Global debt crisis: World Bank and IMF seek solutions at Civil Society Policy Forum

The Civil Society Policy Forum, which was held from the 17th to the 19th of April, was part of the spring meetings and addressed a myriad of topics. At the forum, the World Bank and IMF interact at both the national and international levels with MPs, Think Tanks, young leaders, and Civil Society Organizations (CSOs) through information exchange, discussion, and consultation.

The forum on “International Development Today” convened global stakeholders from government, donor agencies, private sector entities, and civil society organizations (CSOs) to deliberate on the increasing significance of multi-sector partnerships in achieving sustainable economic and social benefits. Throughout the sessions, emphasis was placed on the indispensable role of CSOs in amplifying the voices of marginalized communities and ensuring their participation in decision-making processes.

The forum was held for 3 days and had many important and informative sessions.

Day 1: April 17

The discussions commenced with sessions exploring feminist perspectives on public debt and the digital divide, underscoring the need for inclusive policies and practices. The World Bank Board and Civil Society Roundtable provided a platform for dialogue between key stakeholders. Additionally, deliberations on the future of special drawing rights, social protection projects, and environmental sustainability highlighted the evolving landscape of development finance and the imperative of prioritizing marginalized groups.

Day 2: April 18

The second day of the forum delved into pressing issues such as the poly-crisis fueled by public debt, the role of African parliamentarians and CSOs in leveraging development assistance, and strategies for inclusive recovery in conflict-affected regions. Sessions also explored the legacy of Bretton Woods institutions and the accountability mechanisms of international financial institutions (IFIs). The day concluded with reflections on green conditionality and the need for alignment with sustainable development goals.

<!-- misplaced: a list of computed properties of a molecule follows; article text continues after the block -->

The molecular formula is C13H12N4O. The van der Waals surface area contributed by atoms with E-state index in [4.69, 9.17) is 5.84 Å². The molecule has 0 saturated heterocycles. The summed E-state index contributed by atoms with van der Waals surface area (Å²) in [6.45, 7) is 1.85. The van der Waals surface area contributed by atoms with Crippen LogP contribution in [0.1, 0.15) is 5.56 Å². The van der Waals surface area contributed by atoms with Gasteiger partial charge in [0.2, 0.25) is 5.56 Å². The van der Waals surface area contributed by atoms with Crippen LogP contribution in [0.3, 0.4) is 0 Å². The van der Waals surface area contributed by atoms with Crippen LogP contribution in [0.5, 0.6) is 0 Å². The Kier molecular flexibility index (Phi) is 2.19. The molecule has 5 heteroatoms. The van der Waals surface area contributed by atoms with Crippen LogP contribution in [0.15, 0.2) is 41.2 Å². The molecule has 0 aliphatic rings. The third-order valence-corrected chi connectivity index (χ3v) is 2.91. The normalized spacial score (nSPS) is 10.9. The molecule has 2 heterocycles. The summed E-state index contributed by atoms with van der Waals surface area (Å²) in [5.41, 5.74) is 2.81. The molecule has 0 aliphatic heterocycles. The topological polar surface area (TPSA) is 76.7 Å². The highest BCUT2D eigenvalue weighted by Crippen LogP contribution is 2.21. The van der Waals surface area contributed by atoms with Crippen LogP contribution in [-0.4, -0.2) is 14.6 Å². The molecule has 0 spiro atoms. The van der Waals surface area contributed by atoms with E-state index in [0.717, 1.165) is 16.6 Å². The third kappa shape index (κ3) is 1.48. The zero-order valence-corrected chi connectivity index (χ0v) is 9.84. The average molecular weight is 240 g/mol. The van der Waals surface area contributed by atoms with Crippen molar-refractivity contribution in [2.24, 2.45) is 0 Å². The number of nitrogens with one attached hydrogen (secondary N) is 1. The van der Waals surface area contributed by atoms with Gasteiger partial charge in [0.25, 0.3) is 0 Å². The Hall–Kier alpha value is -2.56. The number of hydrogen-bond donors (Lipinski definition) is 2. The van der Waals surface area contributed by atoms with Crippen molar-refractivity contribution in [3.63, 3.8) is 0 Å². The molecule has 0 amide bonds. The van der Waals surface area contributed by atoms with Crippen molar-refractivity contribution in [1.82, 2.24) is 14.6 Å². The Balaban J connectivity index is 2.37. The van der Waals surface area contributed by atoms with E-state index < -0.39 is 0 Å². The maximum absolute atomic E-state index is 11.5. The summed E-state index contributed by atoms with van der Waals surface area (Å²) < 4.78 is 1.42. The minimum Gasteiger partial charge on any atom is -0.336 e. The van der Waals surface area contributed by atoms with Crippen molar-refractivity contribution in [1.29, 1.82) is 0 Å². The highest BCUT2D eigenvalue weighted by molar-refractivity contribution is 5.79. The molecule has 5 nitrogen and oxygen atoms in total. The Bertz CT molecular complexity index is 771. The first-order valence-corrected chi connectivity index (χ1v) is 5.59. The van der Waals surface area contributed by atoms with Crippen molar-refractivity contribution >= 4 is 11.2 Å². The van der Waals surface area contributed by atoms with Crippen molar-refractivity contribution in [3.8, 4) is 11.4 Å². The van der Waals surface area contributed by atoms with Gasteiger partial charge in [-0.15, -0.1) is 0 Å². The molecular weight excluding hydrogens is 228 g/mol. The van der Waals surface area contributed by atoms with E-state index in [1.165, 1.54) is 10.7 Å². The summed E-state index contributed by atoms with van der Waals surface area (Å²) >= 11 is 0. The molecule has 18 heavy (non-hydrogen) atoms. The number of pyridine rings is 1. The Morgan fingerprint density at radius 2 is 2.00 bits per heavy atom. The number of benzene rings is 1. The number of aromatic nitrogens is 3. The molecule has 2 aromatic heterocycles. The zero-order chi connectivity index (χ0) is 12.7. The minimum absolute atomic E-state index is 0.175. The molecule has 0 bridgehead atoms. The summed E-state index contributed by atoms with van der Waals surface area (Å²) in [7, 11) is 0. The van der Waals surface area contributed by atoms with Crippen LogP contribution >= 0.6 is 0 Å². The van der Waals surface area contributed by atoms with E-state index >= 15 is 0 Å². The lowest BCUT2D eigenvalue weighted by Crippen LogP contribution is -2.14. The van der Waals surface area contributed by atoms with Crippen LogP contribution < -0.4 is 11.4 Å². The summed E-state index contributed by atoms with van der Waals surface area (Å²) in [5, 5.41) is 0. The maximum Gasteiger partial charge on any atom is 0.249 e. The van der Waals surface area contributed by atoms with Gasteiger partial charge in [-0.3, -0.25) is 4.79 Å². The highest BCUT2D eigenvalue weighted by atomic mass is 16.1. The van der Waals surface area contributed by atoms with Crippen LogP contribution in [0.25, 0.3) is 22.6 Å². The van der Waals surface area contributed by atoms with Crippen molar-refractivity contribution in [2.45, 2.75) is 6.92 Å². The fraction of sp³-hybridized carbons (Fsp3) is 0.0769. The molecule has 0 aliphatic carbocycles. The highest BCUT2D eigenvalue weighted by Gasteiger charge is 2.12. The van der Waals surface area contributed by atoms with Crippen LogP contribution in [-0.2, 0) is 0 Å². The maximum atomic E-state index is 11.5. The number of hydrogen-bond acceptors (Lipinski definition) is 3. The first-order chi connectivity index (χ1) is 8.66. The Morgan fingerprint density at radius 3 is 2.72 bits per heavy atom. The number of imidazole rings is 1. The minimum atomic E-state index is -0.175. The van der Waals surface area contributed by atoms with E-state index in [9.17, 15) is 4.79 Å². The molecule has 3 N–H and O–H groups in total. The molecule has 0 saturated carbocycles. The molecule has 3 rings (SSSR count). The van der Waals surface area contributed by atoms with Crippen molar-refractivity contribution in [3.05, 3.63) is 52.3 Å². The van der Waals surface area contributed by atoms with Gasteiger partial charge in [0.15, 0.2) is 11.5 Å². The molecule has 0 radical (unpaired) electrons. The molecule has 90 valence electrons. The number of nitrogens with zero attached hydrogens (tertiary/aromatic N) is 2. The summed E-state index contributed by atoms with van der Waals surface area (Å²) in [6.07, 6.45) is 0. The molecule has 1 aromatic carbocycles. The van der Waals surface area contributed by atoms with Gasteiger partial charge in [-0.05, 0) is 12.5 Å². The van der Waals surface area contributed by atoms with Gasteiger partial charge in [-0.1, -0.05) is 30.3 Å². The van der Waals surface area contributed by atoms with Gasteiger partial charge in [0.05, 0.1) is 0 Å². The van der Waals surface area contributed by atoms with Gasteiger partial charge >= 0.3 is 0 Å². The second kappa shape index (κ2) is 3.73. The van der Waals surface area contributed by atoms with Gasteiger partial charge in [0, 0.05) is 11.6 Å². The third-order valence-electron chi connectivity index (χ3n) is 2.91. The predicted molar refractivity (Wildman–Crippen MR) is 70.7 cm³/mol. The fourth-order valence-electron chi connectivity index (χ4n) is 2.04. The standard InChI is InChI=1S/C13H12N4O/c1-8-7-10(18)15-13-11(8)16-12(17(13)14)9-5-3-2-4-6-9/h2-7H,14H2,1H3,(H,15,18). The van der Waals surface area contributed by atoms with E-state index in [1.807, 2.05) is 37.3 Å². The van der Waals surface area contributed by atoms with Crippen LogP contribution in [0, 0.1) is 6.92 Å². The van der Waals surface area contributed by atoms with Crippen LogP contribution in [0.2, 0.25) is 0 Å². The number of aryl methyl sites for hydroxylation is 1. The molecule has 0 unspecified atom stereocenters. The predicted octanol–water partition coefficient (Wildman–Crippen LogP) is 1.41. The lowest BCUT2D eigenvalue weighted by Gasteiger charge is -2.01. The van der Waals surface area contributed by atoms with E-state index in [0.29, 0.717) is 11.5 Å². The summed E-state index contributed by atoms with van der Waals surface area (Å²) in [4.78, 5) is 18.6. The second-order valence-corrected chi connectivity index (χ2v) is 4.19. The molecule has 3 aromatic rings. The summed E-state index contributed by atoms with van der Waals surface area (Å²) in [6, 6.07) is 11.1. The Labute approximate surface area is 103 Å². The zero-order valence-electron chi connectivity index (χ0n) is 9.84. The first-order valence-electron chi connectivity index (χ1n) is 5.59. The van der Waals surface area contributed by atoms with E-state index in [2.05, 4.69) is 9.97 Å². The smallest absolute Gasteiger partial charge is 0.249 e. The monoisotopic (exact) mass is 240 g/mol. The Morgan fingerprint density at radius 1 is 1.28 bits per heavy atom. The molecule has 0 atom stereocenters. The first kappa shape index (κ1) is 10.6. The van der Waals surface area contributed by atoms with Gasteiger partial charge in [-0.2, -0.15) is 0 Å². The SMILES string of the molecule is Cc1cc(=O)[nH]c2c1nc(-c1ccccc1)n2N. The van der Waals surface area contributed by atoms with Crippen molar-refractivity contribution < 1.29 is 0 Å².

This session was hosted by Iolanda Fresnillo, Eurodad’s policy and advocacy manager for debt justice. Around 18 organizations participated in this comprehensive examination of the complicated complexities of the emerging debt crisis, which is seriously affecting countries worldwide.

The panellists were Chioneso Samantha Kanoyangwa, Coordinator at the African Sovereign Debt Network; Mark Flanagan, Deputy Director of the IMF’s Strategy Policy and Review Department; Jason Rosario Braganza, AFRODAD’s Executive Director; Marina Zucker-Marques, Senior Academic Researcher, Global Economic Governance Initiative; and Matthew Martin, formerly with the World Bank and now Director at Development Finance International joined online.

The panel explained how complex this problem is by stating that it exceeds straightforward financial obstacles like cash crunch, manifesting instead as a solvency obstacle with structural implications, uniquely crippling several African nations (like Zambia, Kenya and Ghana).

Focusing on Africa specifically, they highlighted how detrimental this situation is for economic stability and sustainable growth – affecting everything from cocoa exports in Ghana to civil service payments in Kenya. One key observation made by the panel was that this debt crisis impedes progress towards achieving Sustainable Development Goals (SDGs).

One of the expert panellists suggested debt refinancing and tailored financing strategies to bolster Africa’s progress towards the SDGs. Transparency and climate finance were also considered crucial priorities for African nations. Moreover, there was a clear call for substantial restructuring of the global financial debt framework to ensure both sustainable development and economic resilience.

Day 3: April 19

The final day of the forum focused on youth engagement, feminist perspectives on climate finance, and proactive measures to prevent future pandemics. Discussions also centred on rebalancing public finance for equity and justice alongside strategies for genuine debt sustainability. The forum concluded with sessions on feminist approaches to labour market participation and the local impacts of energy transition projects.

The 2024 CSPF demonstrated the effectiveness of collaboration and communication in tackling urgent global issues. In a time when economic instability and development priorities are pressing concerns, forums like this shine as guiding lights towards an impartial, adaptable, and viable future for everyone.

About the author

Olivier Noudjalbaye Dedingar

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